Live or real-time Web search — web search meant for helping netizens find information the moment it is published — is the new trend gaining ground in the ever-evolving search space. NetSpeak takes a look at the latest developments in this segment.
The hallmark of today’s Net world is the proliferation of tools that let us disseminate information instantaneously with ease.
This part of the Web, where content gets updated in real-time, is called live Web ( http://www.hindu.com/biz /2006/01/09/stories/200601 0900831600. htm). Till a few years ago the major constituents of this dynamic segment of the Web were just blogs and a few popular social bookmarking sites and news feeds were sufficient to keep up with it.
However, the emergence of new technologies/applications (like Twitter, Facebook and the whole crop of social networking applications) has radically altered the constitution of real-time Web. This breakneck pace of growth in live Web content has made content monitoring a daunting task. Hence we need new/better solutions to counter this information avalanche in addition to news feeds.
The challenge of real-time search is to index/organise and display the content originating from live Web sources instantly. The viral growth of Twitter-based search applications (like Topsy: http://topsy.com/, discussed in the past) can be seen as an acknowledgement of this need. New Twitter-based search engines continue to emerge. Tweetmeme (http://tweetmeme.com/) is the latest one of this kind encountered by NetSpeak. Besides providing twitter-based search service, Tweetmeme spots the popular tweets, organises and presents them under different categories such as science, sports and lifestyle. Feeltiptop ( http://www.feeltiptop.com/) is yet another one of this kind worth a look.
If you wish to obtain the latest tweets pertaining to your favourite subject or theme via Gtalk, try out the IM bot “Exclaim Track” (http://excla.im/). To use this bot, add its address “ email@example.com” to your Gtalk contact list. Once this buddy comes live on your contact list, click on it and enter the message ‘track Keyword” (example: ‘Track statistics’). Immediately you will find tweets with this keyword (here, statistics) start flashing across your Gtalk client.
Twitter is just one of the several sources that produce unceasing content streams. We need search engines that gather content from a variety of services in the live/real-time Web and present the relevant ones as it emerges. This is the context in which the real-time search service Lazzyfeed ( http://www.lazyfeed.com/) barges in. This service can be used to closely monitor live updates on any topic. You can subscribe to the topics of your choice and in a few seconds Lazzyfeed will start sending you fresh content alerts. The alerts happen automatically in real-time; you do not need to refresh the page to view the new updates. As Lazzyfeed picks up the relevant content almost instantaneously, the latest information will come to you as soon as it is generated. So, while being at work, to locate the latest on your favourite subject, just move over to the Lazzyfeed window and you will find the latest news there.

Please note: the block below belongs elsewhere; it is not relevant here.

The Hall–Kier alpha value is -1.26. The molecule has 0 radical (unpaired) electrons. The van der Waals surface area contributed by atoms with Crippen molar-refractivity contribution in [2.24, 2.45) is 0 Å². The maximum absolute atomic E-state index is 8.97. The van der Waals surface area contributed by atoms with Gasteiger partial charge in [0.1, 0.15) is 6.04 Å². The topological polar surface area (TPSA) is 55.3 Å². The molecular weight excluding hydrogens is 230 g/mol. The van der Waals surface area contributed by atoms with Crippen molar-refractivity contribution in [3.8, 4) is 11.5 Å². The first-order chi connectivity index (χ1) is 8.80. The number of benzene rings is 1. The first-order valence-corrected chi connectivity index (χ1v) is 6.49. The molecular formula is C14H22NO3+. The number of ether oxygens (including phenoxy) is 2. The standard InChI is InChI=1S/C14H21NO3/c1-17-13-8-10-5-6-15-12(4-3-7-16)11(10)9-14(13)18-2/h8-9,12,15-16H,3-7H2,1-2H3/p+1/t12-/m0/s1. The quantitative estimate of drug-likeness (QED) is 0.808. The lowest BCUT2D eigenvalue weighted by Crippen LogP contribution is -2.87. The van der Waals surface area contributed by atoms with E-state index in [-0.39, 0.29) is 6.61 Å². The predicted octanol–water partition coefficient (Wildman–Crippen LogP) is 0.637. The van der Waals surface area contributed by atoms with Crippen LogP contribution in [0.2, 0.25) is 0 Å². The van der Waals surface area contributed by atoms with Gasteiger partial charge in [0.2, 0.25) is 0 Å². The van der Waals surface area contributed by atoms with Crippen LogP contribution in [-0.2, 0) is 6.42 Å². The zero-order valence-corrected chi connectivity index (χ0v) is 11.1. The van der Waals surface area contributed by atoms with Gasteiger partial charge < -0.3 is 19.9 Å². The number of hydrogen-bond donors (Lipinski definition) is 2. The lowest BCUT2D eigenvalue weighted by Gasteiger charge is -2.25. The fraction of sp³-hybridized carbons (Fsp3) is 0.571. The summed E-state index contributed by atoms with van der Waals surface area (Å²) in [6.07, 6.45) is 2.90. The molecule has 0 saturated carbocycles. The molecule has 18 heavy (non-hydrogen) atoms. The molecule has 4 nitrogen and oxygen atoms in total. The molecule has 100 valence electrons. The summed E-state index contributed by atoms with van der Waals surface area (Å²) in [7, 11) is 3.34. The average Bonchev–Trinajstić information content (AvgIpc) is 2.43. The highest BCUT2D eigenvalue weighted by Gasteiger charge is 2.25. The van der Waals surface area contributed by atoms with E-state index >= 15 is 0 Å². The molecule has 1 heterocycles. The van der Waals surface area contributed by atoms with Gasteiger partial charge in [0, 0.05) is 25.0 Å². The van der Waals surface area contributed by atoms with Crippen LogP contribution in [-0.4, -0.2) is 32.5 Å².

Scoopler (http://www. scoopler.com/) is yet another service trying to get a foothold on this space. This service aggregates/indexes content from news web sites and services like Twitter, Delicious and the like.
Icerocket ( http://www.icerocket.com/), the good old blog search engine is also trying to grab a piece of the booming real-time search market pie (via its option ‘BigBuz’). A highlight of the service is the ‘auto refresh’ feature that allows the search results page to be refreshed automatically at specified intervals.
Samepoint ( http://www.samepoint.com/) and Sency ( http://www.sency.com/) are some other contenders worth watching.
Of course, mainstream search engines are also not ignoring the live Web. Recently Google has enhanced its search features to tap into the real-time Web content. Google’s new feature called ‘Show Options’ allows you to refine/view the search output in multiple ways. You can restrict the output to links that are updated past hour, past 24-hours, past week and the like.
Bingtweets (http://bingtweets.com/), the service that lets you search both Twitter and Bing simultaneously is yet another application worth a mention in this regard.
Wikipedia has become a significant resource for finding information of different topics. It is likely that Wikipedia database contains several articles on a subject. A search service that can collect all the articles pertaining to one theme would certainly be useful. SmartWiki search ( http://www.smartwikisearch.com/) the service that searches for articles with similar words is an apt application to try in this regard.
Watch movies on-line
After a few hours of hectic work, many of us long for a short diversion to refresh. Of course, these days no need to move away from your computer if it is Net enabled. You can comfortably watch movies, listen to music and socialise with friends. If you are looking for another diversion avenue, take a look at the on-line movie site, QuickSilverscreen (http://quicksilverscreen.com/), where you can watch a variety of movies for free.
Izarc: Archival software
We know that files/folders are compressed/archived in a variety of formats such as zip, rar, arj and so on. Archival tools (like winzip) help us decrypt such compressed files. Izarc ( http://www.izarc.org/index.html) is one such tool worth a mention. This free tool can be used to decrypt files in a wide range of formats that include zip, rar, tz and tar.
J. Murali can be contacted at: firstname.lastname@example.org